MR. JUSTICE BREWER, after stating the facts in the foregoing language, delivered the opinion of the Court.
No question was raised in the pleadings or otherwise on the record as to the jurisdiction of the court below over a controversy of this character, but the case was heard and disposed of by the circuit court on the merits of the plaintiff's claim. It had been in like manner argued in this Court, and therefore waiving the inquiry whether the objection to the jurisdiction might not, if seasonably taken, have compelled a dismissal, we shall proceed to consider the merits.
In this case, a large volume of testimony has been taken which it would be a waste of time to attempt to review in detail. Notwithstanding some conflict in minor matters, there is little difficulty in determining what was the true situation of affairs at Vancouver at the time of the passage of the act of 1848. To a clear understanding of that situation a brief historical statement of preceding events is necessary. Some
years prior to 1838, the Hudson Bay Company had established a trading post at Vancouver. This was done under the assumption that it was within the British possessions. In and about this post were gathered quite a number of employees of the company. It was purely a trading post, with the buildings, appurtenances, and employees naturally attached to such a post, established far from civilization and in the middle of the Indian country. Many of these employees were Catholics. In the year 1834-35, these Catholics forwarded petitions to the Bishop of Juliopolis to send missionaries to them. To these applications the bishop, on June 6 and 8, 1835, made responses, the first being a letter to Dr. McLaughlin, of the Hudson Bay Company, reading as follows:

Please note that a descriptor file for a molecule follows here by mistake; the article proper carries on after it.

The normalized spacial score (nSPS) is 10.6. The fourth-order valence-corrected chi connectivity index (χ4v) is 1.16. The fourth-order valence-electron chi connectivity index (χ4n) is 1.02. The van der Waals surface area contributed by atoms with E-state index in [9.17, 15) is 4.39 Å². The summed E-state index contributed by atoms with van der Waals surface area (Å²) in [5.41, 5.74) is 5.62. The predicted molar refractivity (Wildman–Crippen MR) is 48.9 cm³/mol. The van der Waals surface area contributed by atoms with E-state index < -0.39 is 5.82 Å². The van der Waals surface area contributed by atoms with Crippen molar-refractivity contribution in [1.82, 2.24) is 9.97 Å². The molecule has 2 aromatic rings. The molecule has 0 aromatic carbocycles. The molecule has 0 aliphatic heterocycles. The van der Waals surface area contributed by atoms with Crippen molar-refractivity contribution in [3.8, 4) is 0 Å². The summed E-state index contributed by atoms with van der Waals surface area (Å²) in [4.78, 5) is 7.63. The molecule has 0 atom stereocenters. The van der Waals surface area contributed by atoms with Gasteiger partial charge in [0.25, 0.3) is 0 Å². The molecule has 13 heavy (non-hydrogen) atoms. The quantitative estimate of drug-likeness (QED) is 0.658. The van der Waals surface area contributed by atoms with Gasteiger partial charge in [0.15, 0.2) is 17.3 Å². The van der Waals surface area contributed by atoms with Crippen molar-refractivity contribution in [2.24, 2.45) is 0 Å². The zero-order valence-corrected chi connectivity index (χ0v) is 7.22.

"Sir: I have received last winter and this spring a petition from certain free families, established on the River Willamette, requesting the help of missionaries to instruct their children and themselves. My intention is to use all my efforts to procure their request as soon as I can. I have no priests at my disposal at Red River, but I will make a trip to Europe this year. I intend to make it my business to procure these free people, and the Indians afterwards, the means of knowing God. I send together with this an answer to the petition I have received. I request that you please forward it to them. I join with it some catechisms which might be useful to those people, if anybody can read among them. Those persons say they are protected by you. Please induce them to do their best, and to deserve by a good behavior to profit by the favor they ask. I have the honor to be, sir,"
"Your most humble ob't serv't,"
"Bishop of Juliopolis"
"6 June, 1835-Red River."
The other enclosed with it commences as follows:
"To All the Families Established on the Willamette River and Other Catholic Persons beyond the Rocky Mountains, greeting and benediction: "